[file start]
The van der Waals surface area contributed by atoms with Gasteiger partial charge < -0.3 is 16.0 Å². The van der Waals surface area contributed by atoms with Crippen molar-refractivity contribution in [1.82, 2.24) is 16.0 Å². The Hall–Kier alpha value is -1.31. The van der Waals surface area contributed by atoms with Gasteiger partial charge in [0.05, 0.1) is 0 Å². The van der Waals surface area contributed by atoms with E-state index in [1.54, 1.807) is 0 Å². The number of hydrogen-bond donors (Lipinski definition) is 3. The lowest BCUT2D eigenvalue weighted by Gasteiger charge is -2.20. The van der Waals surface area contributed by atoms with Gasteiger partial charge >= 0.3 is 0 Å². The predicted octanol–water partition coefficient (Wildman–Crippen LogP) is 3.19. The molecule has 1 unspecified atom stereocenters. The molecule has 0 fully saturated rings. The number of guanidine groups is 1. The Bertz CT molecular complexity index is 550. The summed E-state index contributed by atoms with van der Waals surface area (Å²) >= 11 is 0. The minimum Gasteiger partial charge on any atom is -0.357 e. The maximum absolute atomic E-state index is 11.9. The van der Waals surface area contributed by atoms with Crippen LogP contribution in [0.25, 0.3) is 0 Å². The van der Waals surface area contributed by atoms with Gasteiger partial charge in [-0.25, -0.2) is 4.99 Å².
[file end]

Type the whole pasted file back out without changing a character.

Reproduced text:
The van der Waals surface area contributed by atoms with Gasteiger partial charge < -0.3 is 16.0 Å². The van der Waals surface area contributed by atoms with Crippen molar-refractivity contribution in [1.82, 2.24) is 16.0 Å². The Hall–Kier alpha value is -1.31. The van der Waals surface area contributed by atoms with Gasteiger partial charge in [0.05, 0.1) is 0 Å². The van der Waals surface area contributed by atoms with E-state index in [1.54, 1.807) is 0 Å². The number of hydrogen-bond donors (Lipinski definition) is 3. The lowest BCUT2D eigenvalue weighted by Gasteiger charge is -2.20. The van der Waals surface area contributed by atoms with Gasteiger partial charge >= 0.3 is 0 Å². The predicted octanol–water partition coefficient (Wildman–Crippen LogP) is 3.19. The molecule has 1 unspecified atom stereocenters. The molecule has 0 fully saturated rings. The number of guanidine groups is 1. The Bertz CT molecular complexity index is 550. The summed E-state index contributed by atoms with van der Waals surface area (Å²) >= 11 is 0. The minimum Gasteiger partial charge on any atom is -0.357 e. The maximum absolute atomic E-state index is 11.9. The van der Waals surface area contributed by atoms with Crippen LogP contribution in [0.25, 0.3) is 0 Å². The van der Waals surface area contributed by atoms with Gasteiger partial charge in [-0.25, -0.2) is 4.99 Å².